Top Ten

April 23, 2008

Green projects at Canadian universities

Yesterday, in honour of Earth Day, the Globe & Mail summarized a range of environmental research projects underway at Canadian universities: from dramatic changes in soil composition (McGill), a tree-ring research network (uWinnipeg), and the relationship between mussels and the coast (StFX), to ways to incorporate non-recycled waste glass into fired clay bricks (McMaster), canola-based biodiesel fuel for buses (uSask), and genetically-modified crops to grow in harsh climates (UWO). Globe and Mail

Canada eases foreign student visas, while US doubles fees

The federal government has introduced new rules to work permits for international students who study at Canadian PSE institutions. Under the new guidelines, students will no longer need a job offer to apply for a work visa, and will also be allowed to remain in Canada for up to three years. Meanwhile, in the US, the Department of Homeland Security proposed doubling student visa fees to $200. The additional funds will go toward the Student and Exchange Visitor Information System, which tracks foreign students and exchange visitors in the US. Globe and Mail | Government of Canada News Release | Inside Higher Ed | The Chronicle of Higher Education (subscription required)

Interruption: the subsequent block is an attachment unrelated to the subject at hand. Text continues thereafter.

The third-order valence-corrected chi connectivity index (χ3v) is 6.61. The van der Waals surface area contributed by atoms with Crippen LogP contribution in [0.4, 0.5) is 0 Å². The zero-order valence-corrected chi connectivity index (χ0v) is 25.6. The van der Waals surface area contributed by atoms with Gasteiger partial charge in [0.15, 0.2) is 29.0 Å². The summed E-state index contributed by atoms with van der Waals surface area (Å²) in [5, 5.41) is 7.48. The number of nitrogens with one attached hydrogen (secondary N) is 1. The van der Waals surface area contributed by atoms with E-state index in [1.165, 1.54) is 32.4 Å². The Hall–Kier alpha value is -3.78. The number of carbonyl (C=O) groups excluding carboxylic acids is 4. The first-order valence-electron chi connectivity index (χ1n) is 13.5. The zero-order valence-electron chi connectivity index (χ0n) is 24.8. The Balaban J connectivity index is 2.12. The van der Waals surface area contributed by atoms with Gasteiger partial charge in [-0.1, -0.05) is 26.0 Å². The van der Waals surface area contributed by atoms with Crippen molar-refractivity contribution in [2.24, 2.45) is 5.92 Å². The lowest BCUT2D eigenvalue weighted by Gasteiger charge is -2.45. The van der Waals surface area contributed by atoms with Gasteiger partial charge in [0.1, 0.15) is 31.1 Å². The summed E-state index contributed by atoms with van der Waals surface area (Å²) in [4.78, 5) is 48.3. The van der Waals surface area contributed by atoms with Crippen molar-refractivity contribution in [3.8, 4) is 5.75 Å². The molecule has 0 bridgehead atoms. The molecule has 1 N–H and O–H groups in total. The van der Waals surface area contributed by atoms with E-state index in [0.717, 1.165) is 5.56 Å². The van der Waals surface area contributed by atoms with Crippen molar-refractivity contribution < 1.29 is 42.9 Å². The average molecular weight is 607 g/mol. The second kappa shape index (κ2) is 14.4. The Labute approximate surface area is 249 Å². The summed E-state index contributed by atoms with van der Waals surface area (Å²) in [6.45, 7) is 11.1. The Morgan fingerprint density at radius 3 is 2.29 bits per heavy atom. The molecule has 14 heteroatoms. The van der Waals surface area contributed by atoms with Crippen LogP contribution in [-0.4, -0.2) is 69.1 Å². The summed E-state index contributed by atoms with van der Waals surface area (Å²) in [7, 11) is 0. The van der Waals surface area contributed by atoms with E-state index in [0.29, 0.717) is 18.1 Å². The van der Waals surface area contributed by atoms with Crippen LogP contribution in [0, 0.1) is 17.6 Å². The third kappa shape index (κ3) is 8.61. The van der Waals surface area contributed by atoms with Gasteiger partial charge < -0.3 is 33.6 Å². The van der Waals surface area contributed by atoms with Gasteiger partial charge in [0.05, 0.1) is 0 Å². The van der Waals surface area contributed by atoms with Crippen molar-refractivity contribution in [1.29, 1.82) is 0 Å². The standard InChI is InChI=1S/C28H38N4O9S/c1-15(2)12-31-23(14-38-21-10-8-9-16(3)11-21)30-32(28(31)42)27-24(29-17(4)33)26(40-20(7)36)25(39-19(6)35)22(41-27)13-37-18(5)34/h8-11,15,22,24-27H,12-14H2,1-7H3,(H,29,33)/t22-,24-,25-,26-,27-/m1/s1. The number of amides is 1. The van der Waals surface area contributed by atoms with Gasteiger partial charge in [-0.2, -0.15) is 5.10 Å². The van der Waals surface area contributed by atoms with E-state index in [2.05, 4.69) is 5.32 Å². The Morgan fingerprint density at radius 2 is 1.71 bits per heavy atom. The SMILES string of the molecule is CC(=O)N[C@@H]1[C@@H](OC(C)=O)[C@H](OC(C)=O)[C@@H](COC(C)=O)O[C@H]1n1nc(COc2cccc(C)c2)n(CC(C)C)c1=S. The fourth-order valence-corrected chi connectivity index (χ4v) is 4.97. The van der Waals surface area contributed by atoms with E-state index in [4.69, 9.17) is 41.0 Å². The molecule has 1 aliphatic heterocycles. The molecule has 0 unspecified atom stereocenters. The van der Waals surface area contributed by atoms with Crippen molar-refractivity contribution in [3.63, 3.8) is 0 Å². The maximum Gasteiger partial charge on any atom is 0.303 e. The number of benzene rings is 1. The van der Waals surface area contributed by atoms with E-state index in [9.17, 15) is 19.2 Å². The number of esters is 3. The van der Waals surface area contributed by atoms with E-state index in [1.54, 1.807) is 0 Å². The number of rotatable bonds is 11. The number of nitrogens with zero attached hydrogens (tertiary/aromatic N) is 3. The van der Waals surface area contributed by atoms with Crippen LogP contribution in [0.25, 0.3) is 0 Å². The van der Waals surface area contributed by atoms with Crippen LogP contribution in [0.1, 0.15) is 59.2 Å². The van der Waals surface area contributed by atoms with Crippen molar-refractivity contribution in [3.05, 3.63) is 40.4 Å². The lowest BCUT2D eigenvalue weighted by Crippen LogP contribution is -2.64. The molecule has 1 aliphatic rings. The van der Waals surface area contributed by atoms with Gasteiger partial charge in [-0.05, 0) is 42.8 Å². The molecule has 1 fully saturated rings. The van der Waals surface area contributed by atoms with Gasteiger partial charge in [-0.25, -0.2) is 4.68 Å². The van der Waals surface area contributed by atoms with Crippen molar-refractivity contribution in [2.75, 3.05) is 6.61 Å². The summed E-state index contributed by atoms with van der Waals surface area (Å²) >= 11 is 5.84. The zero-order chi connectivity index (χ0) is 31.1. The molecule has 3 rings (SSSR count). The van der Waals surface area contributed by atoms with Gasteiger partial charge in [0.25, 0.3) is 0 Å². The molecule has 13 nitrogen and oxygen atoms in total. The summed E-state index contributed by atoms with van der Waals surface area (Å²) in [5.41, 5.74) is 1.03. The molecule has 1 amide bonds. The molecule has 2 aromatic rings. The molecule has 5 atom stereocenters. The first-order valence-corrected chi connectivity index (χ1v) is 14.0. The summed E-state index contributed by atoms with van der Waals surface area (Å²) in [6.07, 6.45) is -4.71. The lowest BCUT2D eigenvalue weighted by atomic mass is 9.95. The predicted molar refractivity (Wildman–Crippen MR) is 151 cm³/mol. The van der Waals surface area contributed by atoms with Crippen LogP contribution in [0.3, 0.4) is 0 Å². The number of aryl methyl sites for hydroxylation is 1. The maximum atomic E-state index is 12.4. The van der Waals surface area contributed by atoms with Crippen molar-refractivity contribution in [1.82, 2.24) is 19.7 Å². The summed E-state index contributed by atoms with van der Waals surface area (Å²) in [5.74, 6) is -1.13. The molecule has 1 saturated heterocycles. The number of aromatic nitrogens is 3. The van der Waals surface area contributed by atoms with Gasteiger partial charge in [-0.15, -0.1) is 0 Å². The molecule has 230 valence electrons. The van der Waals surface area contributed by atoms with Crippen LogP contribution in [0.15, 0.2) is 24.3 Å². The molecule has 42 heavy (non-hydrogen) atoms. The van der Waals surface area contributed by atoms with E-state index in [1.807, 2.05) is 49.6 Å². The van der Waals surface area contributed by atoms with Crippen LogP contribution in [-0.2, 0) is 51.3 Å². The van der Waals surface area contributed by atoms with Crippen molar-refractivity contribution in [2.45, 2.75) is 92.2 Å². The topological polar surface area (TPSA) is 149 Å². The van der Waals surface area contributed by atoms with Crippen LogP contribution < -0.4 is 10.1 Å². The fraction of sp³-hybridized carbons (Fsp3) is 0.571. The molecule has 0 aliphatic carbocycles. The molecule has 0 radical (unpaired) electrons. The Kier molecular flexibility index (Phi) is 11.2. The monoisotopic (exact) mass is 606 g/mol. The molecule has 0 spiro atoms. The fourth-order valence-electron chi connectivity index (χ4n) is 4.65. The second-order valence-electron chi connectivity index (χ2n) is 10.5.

BC announces "Kwantlen Polytechnic University"